As you usher in another January, are you one of those people who’s brimming with anticipation and optimism? Many are setting their goals and resolutions for the year ahead, and perhaps you are, too.
Speaking on behalf of the CTO office here at Ping, we’re also finalizing our objectives for the new year, and it’s going to be a great one. You can expect to see plenty of exciting advancements from us in the months ahead.
But when you provide intelligent identity solutions for some of the world’s largest enterprises, your annual outlook must also extend beyond your own business goals. So we set aside time at the end of each year to research and identify the biggest cybersecurity threats and identity and access management (IAM) trends that could impact our customers the most.
With that in mind, we’ve compiled a list of our top five predictions for 2019. Read on to get our outlook on the year ahead for the enterprise identity security landscape.
Fewer Successful Attacks on Multi-factor Authentication Methods Last year, we predicted that the types of attacks on multi-factor authentication methods would keep pace with advancements in the technology itself. And as anticipated, determined bad actors continued to find new ways of attacking MFA methods. Of note, SIM swapping attacks gained notoriety, and the ReelPhish 2 factor phishing tool made it easier to attack one-time passwords (OTP).
However, the adoption of the W3C’s WebAuthn by major browsers provides a solution when combined with FIDO CTAP authenticators. An authenticator will only accept authentication requests from websites where it has been registered. This combination provides greatly enhanced security by preventing subsequent phishing attacks, leading us to predict that you’ll see fewer successful attacks against MFA in the coming year.
Cryptographic Verification of Identity
As phone-carried credentials become increasingly common, a growing number of identity authorities are adopting the use of mobile phones to cryptographically verify identities. Mobile drivers licenses have already been implemented or are being tested in 14 U.S. states. China also recently announced that it will issue a digital version of its national ID card.
While privacy advocates raise concerns about giving law enforcement access to your mobile phone, we anticipate that many of these objections will be balanced out by built-in privacy safeguards, and the convenience that phone-carried credentials provide. And as a result, we predict that you’ll also see a growing number of government entities adopting mobile drivers licenses, national ID cards and passports.
The Death of Corporate Firewalls and Rise of Zero Trust Architectures As identity becomes the new perimeter, Zero Trust architectures may make firewalls and VPNs obsolete technology. And as the notion of a traditional firewall becomes a distant memory, a new breed of authentication and validation methods may emerge for employees and external authorized users.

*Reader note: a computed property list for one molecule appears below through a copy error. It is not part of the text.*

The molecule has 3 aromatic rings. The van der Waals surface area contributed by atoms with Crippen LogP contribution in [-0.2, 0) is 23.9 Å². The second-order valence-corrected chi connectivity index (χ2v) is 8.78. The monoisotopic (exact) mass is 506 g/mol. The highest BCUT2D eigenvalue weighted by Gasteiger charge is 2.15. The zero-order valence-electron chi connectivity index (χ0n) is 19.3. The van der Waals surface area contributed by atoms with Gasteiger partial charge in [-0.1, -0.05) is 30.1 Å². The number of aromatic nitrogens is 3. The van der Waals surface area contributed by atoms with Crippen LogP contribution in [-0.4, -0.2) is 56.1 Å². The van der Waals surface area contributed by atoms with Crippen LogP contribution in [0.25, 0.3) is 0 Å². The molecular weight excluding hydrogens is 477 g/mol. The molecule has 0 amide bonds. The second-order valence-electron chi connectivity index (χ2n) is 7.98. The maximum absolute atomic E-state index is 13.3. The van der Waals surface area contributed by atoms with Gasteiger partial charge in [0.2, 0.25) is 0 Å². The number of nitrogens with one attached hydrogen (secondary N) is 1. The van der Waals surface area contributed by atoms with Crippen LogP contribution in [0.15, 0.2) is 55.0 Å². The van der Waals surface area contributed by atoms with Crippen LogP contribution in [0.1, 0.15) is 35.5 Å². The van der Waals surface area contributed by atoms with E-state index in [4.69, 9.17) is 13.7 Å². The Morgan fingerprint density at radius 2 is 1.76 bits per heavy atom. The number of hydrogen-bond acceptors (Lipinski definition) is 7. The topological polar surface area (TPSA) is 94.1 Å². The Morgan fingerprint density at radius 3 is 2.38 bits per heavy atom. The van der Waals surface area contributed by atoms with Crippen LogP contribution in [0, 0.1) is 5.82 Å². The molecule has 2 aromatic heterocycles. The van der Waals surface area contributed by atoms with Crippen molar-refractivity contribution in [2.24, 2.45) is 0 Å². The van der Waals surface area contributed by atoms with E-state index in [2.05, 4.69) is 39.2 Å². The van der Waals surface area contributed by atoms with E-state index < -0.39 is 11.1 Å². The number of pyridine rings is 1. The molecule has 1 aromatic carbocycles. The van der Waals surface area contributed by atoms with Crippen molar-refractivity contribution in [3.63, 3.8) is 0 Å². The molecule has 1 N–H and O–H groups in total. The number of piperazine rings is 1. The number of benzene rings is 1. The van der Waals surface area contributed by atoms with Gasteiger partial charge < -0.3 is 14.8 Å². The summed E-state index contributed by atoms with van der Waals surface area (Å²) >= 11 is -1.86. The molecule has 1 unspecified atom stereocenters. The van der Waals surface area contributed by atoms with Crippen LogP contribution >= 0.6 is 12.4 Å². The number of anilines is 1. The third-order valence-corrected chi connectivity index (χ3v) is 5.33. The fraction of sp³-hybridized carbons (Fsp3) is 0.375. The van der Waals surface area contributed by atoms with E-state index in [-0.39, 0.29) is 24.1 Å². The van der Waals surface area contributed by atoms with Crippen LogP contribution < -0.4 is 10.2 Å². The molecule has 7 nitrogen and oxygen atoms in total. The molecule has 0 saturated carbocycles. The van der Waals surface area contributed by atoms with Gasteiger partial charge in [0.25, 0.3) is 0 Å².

Employee-only applications are already accessible via the open internet. Continuing in this same vein, we anticipate that security processes that previously required corporate network access—like two-factor authentication registration and password recovery—will increasingly be made available to users regardless of domain, location or device.
“Identity security sits at the center of a Zero Trust approach to business. With this in mind, it’s critical that organizations protect their digital resources, as well as customer and employee information—while also delivering seamless, secure user experiences.” —Bernard Harguindeguy, CTO, Ping Identity
More API-centric Breaches—and Regulations The explosion of API infrastructures provides easy access to data and applications. While the proliferation of APIs has fundamentally changed the way business is conducted and significantly improved customer experience, it also presents serious security challenges. The recent breach announcements by Google, Facebook, the USPS and others further reinforce the reality that API security is a very serious concern that can't be ignored. Underscoring this is the fact that many of these high-profile attacks went undetected for months or even years.
As business digitization initiatives expose even more previously siloed information, you can expect to see even more high-impact breaches. In response, we anticipate that an increasing number of API-specific regulations and governance—and corresponding financial penalties—can also be expected.
Wider Adoption of Open Banking Standards The Open Banking Standard is paving the path of innovation for financial services organizations across the UK. Building on its momentum and success, other countries will deploy similar open banking standards to spur innovation in their own nations. In fact, Australia, Japan, New Zealand, Hong Kong and Canada are already reviewing open banking standards or working on similar security and API standards.
Banks in these countries will need to update their existing IT infrastructures to accommodate the new security and API standards. Even in other parts of the world where a move toward open banking isn’t yet imminent, forward-thinking financial services leaders will task their IT teams to keep pace. As the financial services industry faces imminent pressure to innovate, we predict a scarcity of identity and security specialists to tackle these projects.
As is typical of the world of enterprise security, the year ahead is likely to deliver no shortage of challenges. But as someone full of wisdom once said, challenge is simply the seed of opportunity. So here’s to a great year full of big opportunities ahead!